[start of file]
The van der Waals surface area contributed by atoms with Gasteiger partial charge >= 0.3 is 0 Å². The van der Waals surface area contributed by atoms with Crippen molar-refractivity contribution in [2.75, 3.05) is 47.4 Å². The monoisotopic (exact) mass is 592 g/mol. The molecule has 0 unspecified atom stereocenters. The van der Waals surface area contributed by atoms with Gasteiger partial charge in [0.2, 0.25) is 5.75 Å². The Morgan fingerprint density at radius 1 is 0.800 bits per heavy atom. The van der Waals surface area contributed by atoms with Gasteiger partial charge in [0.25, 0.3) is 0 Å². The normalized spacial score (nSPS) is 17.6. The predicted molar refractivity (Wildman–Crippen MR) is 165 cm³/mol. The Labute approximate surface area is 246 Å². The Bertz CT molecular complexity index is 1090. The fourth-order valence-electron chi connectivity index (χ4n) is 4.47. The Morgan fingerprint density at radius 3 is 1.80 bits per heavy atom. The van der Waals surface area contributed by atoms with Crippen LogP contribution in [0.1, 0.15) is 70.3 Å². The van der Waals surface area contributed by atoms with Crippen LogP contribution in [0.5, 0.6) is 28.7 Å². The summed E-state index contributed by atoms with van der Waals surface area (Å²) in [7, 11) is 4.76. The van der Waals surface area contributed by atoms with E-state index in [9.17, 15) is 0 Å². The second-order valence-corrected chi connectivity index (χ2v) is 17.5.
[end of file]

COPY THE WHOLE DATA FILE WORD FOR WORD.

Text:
The van der Waals surface area contributed by atoms with Gasteiger partial charge >= 0.3 is 0 Å². The van der Waals surface area contributed by atoms with Crippen molar-refractivity contribution in [2.75, 3.05) is 47.4 Å². The monoisotopic (exact) mass is 592 g/mol. The molecule has 0 unspecified atom stereocenters. The van der Waals surface area contributed by atoms with Gasteiger partial charge in [0.2, 0.25) is 5.75 Å². The Morgan fingerprint density at radius 1 is 0.800 bits per heavy atom. The van der Waals surface area contributed by atoms with Gasteiger partial charge in [0.25, 0.3) is 0 Å². The normalized spacial score (nSPS) is 17.6. The predicted molar refractivity (Wildman–Crippen MR) is 165 cm³/mol. The Labute approximate surface area is 246 Å². The Bertz CT molecular complexity index is 1090. The fourth-order valence-electron chi connectivity index (χ4n) is 4.47. The Morgan fingerprint density at radius 3 is 1.80 bits per heavy atom. The van der Waals surface area contributed by atoms with Crippen LogP contribution in [0.1, 0.15) is 70.3 Å². The van der Waals surface area contributed by atoms with Crippen LogP contribution in [0.5, 0.6) is 28.7 Å². The summed E-state index contributed by atoms with van der Waals surface area (Å²) in [7, 11) is 4.76. The van der Waals surface area contributed by atoms with E-state index in [9.17, 15) is 0 Å². The second-order valence-corrected chi connectivity index (χ2v) is 17.5.